“A tailings dam collapsed at an open pit copper and gold mine tailings dump, sending huge volumes of toxic waste into critical waterways 370 miles north of Vancouver. The environmental catastrophe wreaked havoc … initiating an emergency drinking water ban, severely damaging the region’s important sockeye salmon habitat.”


August 2014. 25 miles across the Arizona border, “Grupo Mexico’s Buenavista copper mine in Canenea, Sonora, had a tailings failure that poured 10 million gallons of copper sulfate acid into (the Rio Sonora) that supplies water to tens of thousands of people … The river of orange poison reportedly is killing livestock and wildlife.”

Summitville Mine, Colorado, 1991

“The height of the containing dike for cyanide leach solutions … was below the level required for snowstorms and spring runoff; broken pump lines and a French drain beneath the leach pad caused cyanide-contaminated solutions to be released into the local watershed.”

• Release of toxic metals and cyanide to the Alamosa River

• most aquatic life killed along 17-mile stretch of river to Terrance Reservoir

• Iron, aluminum, zinc, copper: trace metals that killed fish

Iron Mountain Mine, Redding, California

From the 1860s to 1963, the Iron Mountain Mine in Redding, California yielded silver, gold, copper, zinc and pyrite. Mining techniques included open slope and open pit. When the mountain fractured, mineral deposits were exposed to oxygen, water and certain bacteria, that resulted in acidic mine drainage. Numerous fish kills occurred at what is now a Superfund site.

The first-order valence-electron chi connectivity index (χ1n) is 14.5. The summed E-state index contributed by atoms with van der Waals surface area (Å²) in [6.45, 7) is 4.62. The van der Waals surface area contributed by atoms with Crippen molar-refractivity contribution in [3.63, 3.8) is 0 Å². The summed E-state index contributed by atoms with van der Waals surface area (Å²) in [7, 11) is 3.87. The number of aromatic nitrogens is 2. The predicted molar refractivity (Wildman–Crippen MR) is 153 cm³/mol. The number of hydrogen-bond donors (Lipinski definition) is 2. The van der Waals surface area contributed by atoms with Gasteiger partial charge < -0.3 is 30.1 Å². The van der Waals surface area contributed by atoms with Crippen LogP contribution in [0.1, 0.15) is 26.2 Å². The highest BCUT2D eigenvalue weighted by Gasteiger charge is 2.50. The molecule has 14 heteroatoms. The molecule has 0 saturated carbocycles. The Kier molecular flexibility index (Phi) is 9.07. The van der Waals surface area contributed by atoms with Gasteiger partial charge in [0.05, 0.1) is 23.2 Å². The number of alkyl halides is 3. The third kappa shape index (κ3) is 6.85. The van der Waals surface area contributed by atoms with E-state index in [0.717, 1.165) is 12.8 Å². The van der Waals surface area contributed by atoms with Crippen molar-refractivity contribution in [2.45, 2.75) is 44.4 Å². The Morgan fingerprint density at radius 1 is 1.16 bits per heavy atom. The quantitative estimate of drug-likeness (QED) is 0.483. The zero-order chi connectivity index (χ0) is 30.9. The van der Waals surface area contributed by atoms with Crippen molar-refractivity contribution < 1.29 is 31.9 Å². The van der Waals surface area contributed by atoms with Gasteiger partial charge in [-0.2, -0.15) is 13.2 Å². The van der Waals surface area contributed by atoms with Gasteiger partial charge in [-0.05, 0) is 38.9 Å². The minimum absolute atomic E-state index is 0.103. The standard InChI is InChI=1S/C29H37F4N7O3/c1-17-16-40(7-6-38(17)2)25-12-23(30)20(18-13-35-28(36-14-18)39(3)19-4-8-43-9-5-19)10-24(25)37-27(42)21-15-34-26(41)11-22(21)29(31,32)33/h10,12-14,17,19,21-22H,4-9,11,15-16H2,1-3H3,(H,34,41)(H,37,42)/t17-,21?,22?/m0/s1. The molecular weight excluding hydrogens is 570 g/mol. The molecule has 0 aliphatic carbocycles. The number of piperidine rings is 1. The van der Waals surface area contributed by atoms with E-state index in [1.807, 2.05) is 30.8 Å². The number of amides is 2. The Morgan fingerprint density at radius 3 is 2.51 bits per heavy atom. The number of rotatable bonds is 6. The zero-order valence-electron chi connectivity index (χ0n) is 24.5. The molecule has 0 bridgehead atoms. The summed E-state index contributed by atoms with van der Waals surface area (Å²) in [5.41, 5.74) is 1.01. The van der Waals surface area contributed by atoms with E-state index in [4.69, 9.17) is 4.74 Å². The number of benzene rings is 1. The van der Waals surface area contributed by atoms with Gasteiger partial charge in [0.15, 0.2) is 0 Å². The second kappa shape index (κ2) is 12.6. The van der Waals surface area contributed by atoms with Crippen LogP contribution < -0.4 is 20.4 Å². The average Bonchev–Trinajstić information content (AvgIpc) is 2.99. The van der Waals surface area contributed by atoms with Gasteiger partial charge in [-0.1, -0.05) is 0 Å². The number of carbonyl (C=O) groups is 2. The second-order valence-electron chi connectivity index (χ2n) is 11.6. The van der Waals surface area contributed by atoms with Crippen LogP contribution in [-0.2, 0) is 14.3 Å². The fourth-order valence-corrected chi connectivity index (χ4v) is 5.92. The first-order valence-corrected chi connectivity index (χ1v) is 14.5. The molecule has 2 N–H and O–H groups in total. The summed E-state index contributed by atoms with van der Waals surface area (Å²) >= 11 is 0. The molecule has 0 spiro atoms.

“The flow from this chemical cauldron into the Sacramento River and its tributaries was devastating … Before the creeping acid was contained, it was as bad for the environment as 100 oil refineries pouring petroleum into a salmon spawning stream. / In 1988, a sudden surge of power at a U.S. Bureau of Reclamation plant sent 2,000 cubic feet per second of metal-laden water flowing out of the Keswick Reservoir, turning the Sacramento River red all the way to Hamilton City, 100 miles away. / The shaft leads deeper inside where … the puddled water is sulfuric acid, concentrated enough to melt an aluminum ladder.”